So here you are again sitting in front of your computer screen, fingers poised for action and…
What do you do when the muse has left the building and all you can hear is the breeze, wafting through the roomy emptiness of your mind?
Easy. You write about the writers’ block. We have trained for this moment. You have powers of description to rival a literary superman. Just go to it and do it. If you are still struggling to form a sentence, and who doesn’t from time to time, then you need to break out the big guns.
Tell the world that you are quickly, happily, joyously, expeditiously, theoretically, honestly and finally breaking through the wall of wordlessness and you defy anyone to stop you. Trust me, any more than 40 adverbs in any one piece of writing and you will scare the most truculent subconscious into submission. If you keep writing the wall will dissolve and leave you breathless but working.
Of course if you carry the adverbage into your functional piece of prose then you need to step away from the computer and take a long hard look at yourself. What’s that all about?
I’m thinking about the writer and their subconscious.
The funny thing is that everyone has one and we pay it very little attention until it plays up. A little like the hazard warning light on the car.
Are you and your subconscious on speaking terms? If you aren’t then you will struggle to write and eventually grind to a page fearing halt.
Writer’s Block anyone?
So, how do I keep my subconscious happy?
(a) Read – Good stuff in, good stuff out.
(b) Resolve any emotional issues where possible. Forgive the guy next door for throwing the hedge clippings over the fence, forgive your mother for that awkward conversation with her best friend’s daughter, forgive yourself for Chocolate Tuesday.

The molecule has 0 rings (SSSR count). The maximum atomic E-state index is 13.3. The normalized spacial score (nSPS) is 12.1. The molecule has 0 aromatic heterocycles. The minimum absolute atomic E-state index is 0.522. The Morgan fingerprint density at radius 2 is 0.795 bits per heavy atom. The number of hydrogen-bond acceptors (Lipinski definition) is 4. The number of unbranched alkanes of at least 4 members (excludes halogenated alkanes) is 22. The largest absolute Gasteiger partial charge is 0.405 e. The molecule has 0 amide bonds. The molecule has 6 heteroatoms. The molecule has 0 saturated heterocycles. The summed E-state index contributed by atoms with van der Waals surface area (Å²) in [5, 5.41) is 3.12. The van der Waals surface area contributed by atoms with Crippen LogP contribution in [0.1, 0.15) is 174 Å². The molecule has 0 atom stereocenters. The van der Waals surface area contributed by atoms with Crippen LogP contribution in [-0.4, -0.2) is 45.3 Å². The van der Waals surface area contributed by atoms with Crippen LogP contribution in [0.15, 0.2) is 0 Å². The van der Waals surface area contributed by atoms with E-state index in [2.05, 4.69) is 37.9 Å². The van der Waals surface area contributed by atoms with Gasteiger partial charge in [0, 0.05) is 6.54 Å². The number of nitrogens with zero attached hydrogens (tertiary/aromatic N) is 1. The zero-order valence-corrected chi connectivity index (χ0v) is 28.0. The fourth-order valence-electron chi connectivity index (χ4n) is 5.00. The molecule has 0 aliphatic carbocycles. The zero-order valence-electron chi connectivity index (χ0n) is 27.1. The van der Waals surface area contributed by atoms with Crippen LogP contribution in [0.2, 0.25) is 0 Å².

I am not talking about the huge stuff that needs counselling and a 50 minute hour but life’s irritations. Just let them go. It’s not worth it.
The bird that pooped on your car is feeling better because it pooped and not worse because you are cross about it.
(c) Listen to yourself. If you are struggling to write then there may be an issue with what you are writing. Are you trying to make a character behave in a way that he/she wouldn’t.
(d) Sometimes the subconscious calls a time out because it has something else it wants to say. Leave the piece you are writing and work on a short story. Maybe write a poem or a song. When your subconscious has had its say it will let you work on your current piece.
(e) You are playing Deadline Chicken. Trust me, whichever of you blinks first it won’t be pretty.
Tell yourself that you are not writing the piece. This is not writing the piece, this is just making a list of things I would put into it if I was writing it…which I’m not.
Once you have a basic outline expand it until you have a framework. Then write a little piece for each element of the framework.
Look. Almost a piece of work but not a piece of work.
You should now be able to convince yourself that writing the copy is child’s play. It’s nearly done look.
(f) Problems pass. You won’t always struggle. Everyone struggles. Everyone has blank days and prolific days. People who succeed at writing work on the bad days and don’t sweat it.
Happy Easter to those who celebrate! A Happy Chocolate day to those who partake. It is a holy day so I am obviously going to talk to you about my religion…
There is never a bad time to learn more. Why not, list all of the words you can think of relating to Easter. You will surprise yourself.
Now find a thesaurus and learn a new one!
Q. What if I don’t like dinosaurs?
A. Dictionaries are also really useful
The creators of National Novel Writing Month have spread their craziness to the Spring. Now you can get witty with a word count during April and again I think in July. The joy of camp as opposed to November Nano is the self imposed word limit. Anything from 100 words to 100,000.
Actually I think the limit is 999,999 but no one who wishes to remain sane tries that in a month! Check out the Nanowrimo website or google Camp Nanowrimo and jump in. The water’s lovely.
For a lesson in how to cultivate the joy of writing, you can do no better than view the lectures available on YouTube by the late great Ray Bradbury. If you ever wondered how to tap into your subconscious mind take a tip and listen to the best.